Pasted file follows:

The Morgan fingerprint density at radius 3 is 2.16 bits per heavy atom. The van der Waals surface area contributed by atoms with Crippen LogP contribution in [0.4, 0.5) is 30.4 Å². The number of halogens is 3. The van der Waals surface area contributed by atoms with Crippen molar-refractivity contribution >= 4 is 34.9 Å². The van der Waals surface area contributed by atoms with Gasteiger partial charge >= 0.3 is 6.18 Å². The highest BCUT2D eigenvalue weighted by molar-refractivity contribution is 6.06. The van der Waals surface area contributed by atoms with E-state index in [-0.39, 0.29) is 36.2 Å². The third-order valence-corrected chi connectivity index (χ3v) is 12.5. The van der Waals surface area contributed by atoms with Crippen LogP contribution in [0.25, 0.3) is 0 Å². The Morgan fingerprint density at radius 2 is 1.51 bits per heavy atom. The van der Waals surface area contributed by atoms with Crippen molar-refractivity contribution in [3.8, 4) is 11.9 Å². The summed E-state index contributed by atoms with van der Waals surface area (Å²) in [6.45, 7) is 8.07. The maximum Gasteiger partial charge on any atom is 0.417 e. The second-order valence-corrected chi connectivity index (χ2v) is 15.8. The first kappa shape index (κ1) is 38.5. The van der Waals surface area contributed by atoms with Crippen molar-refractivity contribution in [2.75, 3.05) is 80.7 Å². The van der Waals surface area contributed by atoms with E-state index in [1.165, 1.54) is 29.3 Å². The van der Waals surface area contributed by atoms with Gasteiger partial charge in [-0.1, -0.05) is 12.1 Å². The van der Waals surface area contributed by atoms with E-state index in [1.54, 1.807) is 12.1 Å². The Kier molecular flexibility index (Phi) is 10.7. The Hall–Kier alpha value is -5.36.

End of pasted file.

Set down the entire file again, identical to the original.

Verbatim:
The Morgan fingerprint density at radius 3 is 2.16 bits per heavy atom. The van der Waals surface area contributed by atoms with Crippen LogP contribution in [0.4, 0.5) is 30.4 Å². The number of halogens is 3. The van der Waals surface area contributed by atoms with Crippen molar-refractivity contribution >= 4 is 34.9 Å². The van der Waals surface area contributed by atoms with Gasteiger partial charge >= 0.3 is 6.18 Å². The highest BCUT2D eigenvalue weighted by molar-refractivity contribution is 6.06. The van der Waals surface area contributed by atoms with E-state index in [-0.39, 0.29) is 36.2 Å². The third-order valence-corrected chi connectivity index (χ3v) is 12.5. The van der Waals surface area contributed by atoms with Crippen LogP contribution in [0.25, 0.3) is 0 Å². The Morgan fingerprint density at radius 2 is 1.51 bits per heavy atom. The van der Waals surface area contributed by atoms with Crippen molar-refractivity contribution in [3.8, 4) is 11.9 Å². The summed E-state index contributed by atoms with van der Waals surface area (Å²) in [6.45, 7) is 8.07. The maximum Gasteiger partial charge on any atom is 0.417 e. The second-order valence-corrected chi connectivity index (χ2v) is 15.8. The first kappa shape index (κ1) is 38.5. The van der Waals surface area contributed by atoms with Crippen molar-refractivity contribution in [2.75, 3.05) is 80.7 Å². The van der Waals surface area contributed by atoms with E-state index in [1.165, 1.54) is 29.3 Å². The van der Waals surface area contributed by atoms with Gasteiger partial charge in [-0.1, -0.05) is 12.1 Å². The van der Waals surface area contributed by atoms with E-state index in [1.54, 1.807) is 12.1 Å². The Kier molecular flexibility index (Phi) is 10.7. The Hall–Kier alpha value is -5.36.